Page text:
The reason you should focus on the thin stroke, but not the hairline

Over the past few weeks, you have seen the importance of holding the pen at an angle and practicing how to exert pressure to achieve those thin strokes in brush calligraphy.

But you might still struggle with the fact that your thin strokes do not exactly resemble a hairline.

In fact, you may be complaining that your thin strokes are shaky, and too thick, and inconsistent in size.

Well, I’m here to tell you that your focus should not be on the hairline. At least not in the beginning.

thin strokes

Quitting My obsession with the hairline

When you are first beginning to learn and write brush calligraphy, it is easy to become obsessed with getting the thinnest upstrokes possible.

I know because I was obsessed myself.

I was so obsessed in the beginning, that I threw my first Tombow brush pen into a box and didn’t pick it back up until weeks later. Seeing other brush calligraphers achieve such fine lines and ultra thin strokes made me want to strive for that standard, and only that standard. Anything less than a hairline must mean that I was doing something wrong. I blamed the pen, my hand, and the fact that this (brush calligraphy) wasn’t even real calligraphy (I’ll tell you more about that in another post).

But then something clicked.

I opened back up to the idea of brush calligraphy, retrieved my brush pen, and began to write. Still frustrated that I couldn’t achieve the hairline, I wrote anyway and just kept on writing.

thin strokes

Learn your pen well

Here is when things clicked: I stopped obsessing over the hairline, and instead I focused on getting to know my brush pen really well.

I started by closely observing how it wrote, how much thick I could make my strokes if I put the maximum pressure on it, and how thin I was able to make my strokes if I barely touched the page.

Once I saw my pen’s “minimum” and “maximum” stroke width, I accepted that my writing would ONLY fall in between that measurement. It was when I changed my mindset from achieving an ideal to embracing the nature of my brush pen that I began to find progress.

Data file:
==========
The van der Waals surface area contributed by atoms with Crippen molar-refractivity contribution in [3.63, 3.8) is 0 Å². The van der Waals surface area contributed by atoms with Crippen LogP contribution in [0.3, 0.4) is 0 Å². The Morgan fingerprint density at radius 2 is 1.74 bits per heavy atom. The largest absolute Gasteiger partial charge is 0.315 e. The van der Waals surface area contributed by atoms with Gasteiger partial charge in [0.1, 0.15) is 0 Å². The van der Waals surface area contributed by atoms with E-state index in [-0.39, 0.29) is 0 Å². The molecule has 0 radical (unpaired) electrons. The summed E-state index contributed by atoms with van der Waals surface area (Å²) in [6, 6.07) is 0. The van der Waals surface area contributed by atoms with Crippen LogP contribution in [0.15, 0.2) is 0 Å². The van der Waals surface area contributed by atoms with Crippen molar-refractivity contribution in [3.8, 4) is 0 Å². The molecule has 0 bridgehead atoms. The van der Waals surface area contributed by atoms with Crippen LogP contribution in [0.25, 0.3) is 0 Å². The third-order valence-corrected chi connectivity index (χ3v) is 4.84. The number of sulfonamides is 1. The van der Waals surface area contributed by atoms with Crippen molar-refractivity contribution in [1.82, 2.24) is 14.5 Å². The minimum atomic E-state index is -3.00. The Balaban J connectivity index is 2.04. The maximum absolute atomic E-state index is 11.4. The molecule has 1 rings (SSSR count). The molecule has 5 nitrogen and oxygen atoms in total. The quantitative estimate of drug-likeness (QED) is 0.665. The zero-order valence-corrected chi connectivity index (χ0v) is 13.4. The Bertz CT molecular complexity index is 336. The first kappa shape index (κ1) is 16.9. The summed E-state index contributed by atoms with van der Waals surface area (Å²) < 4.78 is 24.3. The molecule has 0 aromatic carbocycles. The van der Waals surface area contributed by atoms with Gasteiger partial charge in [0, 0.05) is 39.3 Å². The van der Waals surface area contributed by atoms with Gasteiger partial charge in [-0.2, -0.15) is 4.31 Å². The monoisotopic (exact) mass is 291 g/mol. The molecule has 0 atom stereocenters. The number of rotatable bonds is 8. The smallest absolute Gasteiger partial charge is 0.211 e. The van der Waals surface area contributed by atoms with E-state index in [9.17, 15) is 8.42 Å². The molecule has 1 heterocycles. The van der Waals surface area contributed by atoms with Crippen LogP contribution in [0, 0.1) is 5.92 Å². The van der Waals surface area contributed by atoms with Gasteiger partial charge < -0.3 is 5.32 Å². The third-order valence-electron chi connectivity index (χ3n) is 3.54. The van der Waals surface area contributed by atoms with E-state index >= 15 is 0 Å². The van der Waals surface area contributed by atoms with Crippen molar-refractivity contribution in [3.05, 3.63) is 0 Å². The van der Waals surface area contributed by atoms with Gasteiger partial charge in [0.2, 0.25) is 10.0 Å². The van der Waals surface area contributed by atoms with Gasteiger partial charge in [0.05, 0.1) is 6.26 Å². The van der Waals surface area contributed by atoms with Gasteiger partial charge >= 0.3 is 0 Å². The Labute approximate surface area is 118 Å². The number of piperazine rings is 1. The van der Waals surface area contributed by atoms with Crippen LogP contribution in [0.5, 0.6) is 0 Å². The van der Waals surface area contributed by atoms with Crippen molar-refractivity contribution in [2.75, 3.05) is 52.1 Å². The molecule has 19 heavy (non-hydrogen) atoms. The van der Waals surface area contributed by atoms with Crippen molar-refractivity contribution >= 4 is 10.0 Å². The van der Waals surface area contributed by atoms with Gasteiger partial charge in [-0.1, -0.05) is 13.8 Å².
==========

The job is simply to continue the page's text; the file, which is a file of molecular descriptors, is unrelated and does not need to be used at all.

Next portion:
Not all brush pens were created equal

…therefore, we must not treat them equally! The thicker the brush pen tip, the thicker its strokes will be in general. Naturally, the size of the brush pen tip will dictate the width of the strokes you can create with it.

brush pen tips - comparison
L to R: Tombow dual brush pen, Tombow Fudenosuke Soft Tip, Pentel Fude Touch Sign Pen

Take a look at two of my favorite brush pens. The Tombow dual brush pen has a thick tip:

brush pen comparison

The Tombow Fudenosuke Soft Tip is a bit thinner:

brush pen comparison

This does not mean it is impossible to create similar strokes, but there is definitely a difference. In fact, the thin strokes above for each pen look similar. But their thickest width varies greatly, and that plays a part in the overall width of your strokes.

Why you should keep writing, even if you cannot achieve the hairline

If you are still holding onto the ideal of a hairline upstroke, try to loosen your grip (pun intended). What I mean is, give yourself a break. Let go of your desire to achieve the hairline stroke – because trust me, it WILL come and we will talk about how in a future post.

Instead, get to know your pen, learn how it writes, and focus instead on being consistent in your letterforms. You can read more on brush calligraphy drills here.

It is much more important to build the muscle memory for the proper letterforms, than to achieve the thinnest upstrokes.